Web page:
Research and Remediation: Working with the Dhaka Community Hospital Trust
Beginning with identification of the first arsenic cases in 1996 in a village about 130 kilometers from Dhaka, the Dhaka Community Hospital Trust (DCHT) has been at the forefront of efforts to educate communities, find alternative water sources, and treat those presenting with negative effects.
DCHT organized its first international conference on arsenic in drinking water in 1998, and has since carried out other conferences, training of health sector workers, and promotion of community awareness and mitigation. According to Golam Mostafa, DCHT project and research director, the group promotes a range of alternatives to arsenic-contaminated tube wells, with the choice often depending on the specific location, cultural practices, financial considerations, and other factors. The hospital and its network of clinics treat patients with a range of conditions, and they also provide counseling to improve diet and to combat the social stigma that once marked arsenic cases, particularly in women.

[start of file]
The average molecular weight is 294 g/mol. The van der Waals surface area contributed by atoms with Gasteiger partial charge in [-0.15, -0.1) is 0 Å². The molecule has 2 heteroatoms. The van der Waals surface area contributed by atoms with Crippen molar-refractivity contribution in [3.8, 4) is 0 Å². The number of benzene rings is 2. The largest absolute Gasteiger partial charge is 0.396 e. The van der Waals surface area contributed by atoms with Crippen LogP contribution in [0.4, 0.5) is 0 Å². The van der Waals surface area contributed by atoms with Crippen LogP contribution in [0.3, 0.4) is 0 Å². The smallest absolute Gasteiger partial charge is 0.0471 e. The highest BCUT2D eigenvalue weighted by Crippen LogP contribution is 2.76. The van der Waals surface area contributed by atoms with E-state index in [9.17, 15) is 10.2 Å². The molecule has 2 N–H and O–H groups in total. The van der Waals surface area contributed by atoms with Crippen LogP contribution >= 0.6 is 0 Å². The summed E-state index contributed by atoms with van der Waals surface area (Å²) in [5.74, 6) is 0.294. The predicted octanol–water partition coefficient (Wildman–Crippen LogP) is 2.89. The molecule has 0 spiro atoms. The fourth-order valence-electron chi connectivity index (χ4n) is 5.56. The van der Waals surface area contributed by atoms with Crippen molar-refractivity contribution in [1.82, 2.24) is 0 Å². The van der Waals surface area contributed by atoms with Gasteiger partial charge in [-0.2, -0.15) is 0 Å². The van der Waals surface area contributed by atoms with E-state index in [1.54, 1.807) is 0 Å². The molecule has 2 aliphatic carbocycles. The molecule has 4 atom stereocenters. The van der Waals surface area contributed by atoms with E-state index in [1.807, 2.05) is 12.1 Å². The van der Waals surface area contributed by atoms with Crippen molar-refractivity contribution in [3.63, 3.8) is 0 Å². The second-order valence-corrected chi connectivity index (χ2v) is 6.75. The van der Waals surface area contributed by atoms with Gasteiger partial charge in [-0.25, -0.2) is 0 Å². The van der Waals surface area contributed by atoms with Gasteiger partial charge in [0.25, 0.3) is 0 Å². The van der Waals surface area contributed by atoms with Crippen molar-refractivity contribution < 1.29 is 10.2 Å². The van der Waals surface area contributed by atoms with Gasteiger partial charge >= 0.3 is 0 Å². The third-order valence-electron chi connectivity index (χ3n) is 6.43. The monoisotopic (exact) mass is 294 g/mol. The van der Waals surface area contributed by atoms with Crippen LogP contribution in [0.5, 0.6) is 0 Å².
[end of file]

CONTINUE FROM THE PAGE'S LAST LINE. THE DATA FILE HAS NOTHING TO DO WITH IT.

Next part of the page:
“Research and remediation have to work together,” said DCHT Chairman Dr. Quazi Quamruzzaman. “Dr. Christiani and the Harvard group have played a tremendous role in creating awareness, counseling, helping patients, and taking the community in confidence. They share what they learn with the community and give us and them scientific information not available anyplace else.” Although arsenic is a continuing concern, according to Quamruzzaman, fewer unsafe tube wells are in use now than a decade earlier, in part because of the education and alternatives promoted by his organization and others. DHCT continues to actively seek ways to lower exposure and remediate against the effects in those already exposed.